Our Crucible (that's Orpheus-slang for "party") was sent to deal with some sort of ghost that was making construction equipment run amok and preventing a certain old building from being torn down. Well, while we were checking it out, we happened upon a Reaper, one of the baddest, nastiest, dead-est, single enemies that a party in Orpheus can face. After throwing a variety of objects and supernatural powers at it to no avail, we fell into the same tomfoolery that it seems many parties in the history of RPGs fall for: setting the surroundings on fire. Suffice to say this covered our escape and also dealt with the problem of the building demolition being obstructed, but it turns out that even burning down a condemned building is considered a dangerous act of arson in the eyes of local law enforcement — and can you blame them, given the possibility that the fire could spread and all that?

So our party decided to go back the next day in the flesh to check out the scene. While there, we happened across a law enforcement officer who questioned why we were trespassing onto a crime scene. Every member of the party took it upon himself (or herself) to explain at once without compromising the confidentiality of the mission, so pretty soon we were trapped in an escalating storm of lies and cover-ups. It couldn't be helped that the police officer got pretty suspicious and started taking IDs, planning to bring us in to the station. Reckless as usual, we decided that we didn't want to sit through police questioning, so a couple of us projected into ghost-mode on the spot and started causing a supernatural ruckus. While the officer panicked at the sandbags and lightning bolts flying around him, one of our party manifested her ghost form just substantially enough to snag the IDs out of the officer's pocket and dive back in through the window of our car while we made a getaway. Unfortunately a SWAT van of reinforcements was showing up at the scene right as we departed, and the only way our driver, Dave, could think to get past them without prompting a chase was to play chicken with the SWAT van. Luckily for us, the van driver pulled aside at the last minute while Dave stayed the course and we escaped safely.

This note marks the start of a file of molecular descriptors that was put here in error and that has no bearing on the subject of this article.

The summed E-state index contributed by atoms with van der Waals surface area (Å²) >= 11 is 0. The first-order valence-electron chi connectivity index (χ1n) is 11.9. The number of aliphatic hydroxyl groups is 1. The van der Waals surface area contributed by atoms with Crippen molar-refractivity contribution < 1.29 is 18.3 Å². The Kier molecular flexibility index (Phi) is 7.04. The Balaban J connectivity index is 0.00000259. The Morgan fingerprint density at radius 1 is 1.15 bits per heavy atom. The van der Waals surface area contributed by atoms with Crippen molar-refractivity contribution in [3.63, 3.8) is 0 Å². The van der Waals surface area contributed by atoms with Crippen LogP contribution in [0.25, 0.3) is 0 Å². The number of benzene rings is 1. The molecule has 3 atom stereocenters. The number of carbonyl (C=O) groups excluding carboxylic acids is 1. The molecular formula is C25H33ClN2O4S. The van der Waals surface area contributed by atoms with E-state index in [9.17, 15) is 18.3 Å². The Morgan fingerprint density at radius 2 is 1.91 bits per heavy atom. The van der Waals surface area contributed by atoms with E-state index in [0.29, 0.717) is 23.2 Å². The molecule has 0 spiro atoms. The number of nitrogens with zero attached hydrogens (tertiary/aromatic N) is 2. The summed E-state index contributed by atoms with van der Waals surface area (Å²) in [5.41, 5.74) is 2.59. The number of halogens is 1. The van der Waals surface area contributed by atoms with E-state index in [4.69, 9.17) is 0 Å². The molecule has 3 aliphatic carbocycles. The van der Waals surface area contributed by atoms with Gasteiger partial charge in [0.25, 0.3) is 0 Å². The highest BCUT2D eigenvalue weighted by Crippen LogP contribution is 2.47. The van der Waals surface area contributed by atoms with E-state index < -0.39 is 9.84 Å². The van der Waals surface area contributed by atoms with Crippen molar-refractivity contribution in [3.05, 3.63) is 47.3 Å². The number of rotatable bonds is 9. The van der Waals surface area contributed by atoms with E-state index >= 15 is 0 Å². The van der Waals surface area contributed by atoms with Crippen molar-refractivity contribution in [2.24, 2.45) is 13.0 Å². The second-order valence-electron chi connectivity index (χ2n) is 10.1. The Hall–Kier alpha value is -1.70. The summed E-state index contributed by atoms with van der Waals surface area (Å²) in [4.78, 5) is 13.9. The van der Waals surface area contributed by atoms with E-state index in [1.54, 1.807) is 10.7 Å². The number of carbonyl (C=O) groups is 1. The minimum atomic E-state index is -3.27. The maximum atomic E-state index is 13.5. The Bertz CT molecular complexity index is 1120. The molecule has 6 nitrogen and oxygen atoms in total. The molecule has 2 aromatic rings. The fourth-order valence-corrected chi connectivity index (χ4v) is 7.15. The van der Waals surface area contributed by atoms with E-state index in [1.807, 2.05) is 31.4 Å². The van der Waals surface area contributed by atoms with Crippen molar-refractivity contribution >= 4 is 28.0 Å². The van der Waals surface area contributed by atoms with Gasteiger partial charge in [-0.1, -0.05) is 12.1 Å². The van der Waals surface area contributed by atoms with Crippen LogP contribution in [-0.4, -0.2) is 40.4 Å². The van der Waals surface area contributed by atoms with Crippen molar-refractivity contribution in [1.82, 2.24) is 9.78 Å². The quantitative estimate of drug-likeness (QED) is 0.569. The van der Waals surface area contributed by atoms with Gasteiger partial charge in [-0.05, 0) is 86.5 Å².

But the story doesn't end there. Rather than risk a bigger debacle from keeping the entire thing secret, our group soon found itself in a court hearing with Orpheus' lawyers telling us to keep silent while a very flustered police officer and public attorney accused us of obstructing justice. Our side explained that we had been investigating a dangerous ghost that had shown up right as the police officer was collecting our IDs, and we had fled the scene for our own safety. The officer, dubious of this convenient excuse, accusingly commented that he had seen a ghostly form dive into our car as we drove off.

To which Dave replied, "Did you? That explains why the car was handling so strangely!"

 

User Comments

Aaron @2010-07-19 03:37:06

Dude, this rocks. How did you not tell me you had a blog?! (Many apologies if you did, but I wasn't listening. Actually, that's probably what happened, cancel that.)

Also, I definitely agree about the excellence of the Orpheus books' layout, particularly in the messily-scribbled side-notes to official company documents, and the fact that all of the example texts involve one of the five or so "main characters" the book focuses on. It really helps get you more into the campaign world.

I normally find sourcebooks intolerably dull; this one's definitely an exception. Actually, I've heard that the sourcebook of the new-ish Dresden Files RPG follows a similar methodology; have you heard anything about that one, good or bad?